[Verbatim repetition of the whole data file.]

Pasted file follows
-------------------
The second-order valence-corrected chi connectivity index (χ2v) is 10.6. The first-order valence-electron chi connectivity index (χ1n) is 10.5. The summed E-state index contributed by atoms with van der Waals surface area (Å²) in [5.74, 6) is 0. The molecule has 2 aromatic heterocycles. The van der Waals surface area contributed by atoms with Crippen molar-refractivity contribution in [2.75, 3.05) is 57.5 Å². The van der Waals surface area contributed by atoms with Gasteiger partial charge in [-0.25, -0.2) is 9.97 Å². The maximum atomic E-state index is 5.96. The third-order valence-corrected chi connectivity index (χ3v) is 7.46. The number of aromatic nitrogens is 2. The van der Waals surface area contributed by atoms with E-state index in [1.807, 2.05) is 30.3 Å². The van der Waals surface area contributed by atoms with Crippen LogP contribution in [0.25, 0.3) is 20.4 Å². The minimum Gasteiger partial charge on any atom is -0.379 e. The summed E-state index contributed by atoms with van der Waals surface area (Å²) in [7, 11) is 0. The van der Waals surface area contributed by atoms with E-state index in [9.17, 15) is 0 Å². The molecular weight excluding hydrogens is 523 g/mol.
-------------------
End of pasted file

The second-order valence-corrected chi connectivity index (χ2v) is 10.6. The first-order valence-electron chi connectivity index (χ1n) is 10.5. The summed E-state index contributed by atoms with van der Waals surface area (Å²) in [5.74, 6) is 0. The molecule has 2 aromatic heterocycles. The van der Waals surface area contributed by atoms with Crippen molar-refractivity contribution in [2.75, 3.05) is 57.5 Å². The van der Waals surface area contributed by atoms with Gasteiger partial charge in [-0.25, -0.2) is 9.97 Å². The maximum atomic E-state index is 5.96. The third-order valence-corrected chi connectivity index (χ3v) is 7.46. The number of aromatic nitrogens is 2. The van der Waals surface area contributed by atoms with E-state index in [1.807, 2.05) is 30.3 Å². The van der Waals surface area contributed by atoms with Crippen LogP contribution in [0.25, 0.3) is 20.4 Å². The minimum Gasteiger partial charge on any atom is -0.379 e. The summed E-state index contributed by atoms with van der Waals surface area (Å²) in [7, 11) is 0. The van der Waals surface area contributed by atoms with E-state index in [9.17, 15) is 0 Å². The molecular weight excluding hydrogens is 523 g/mol.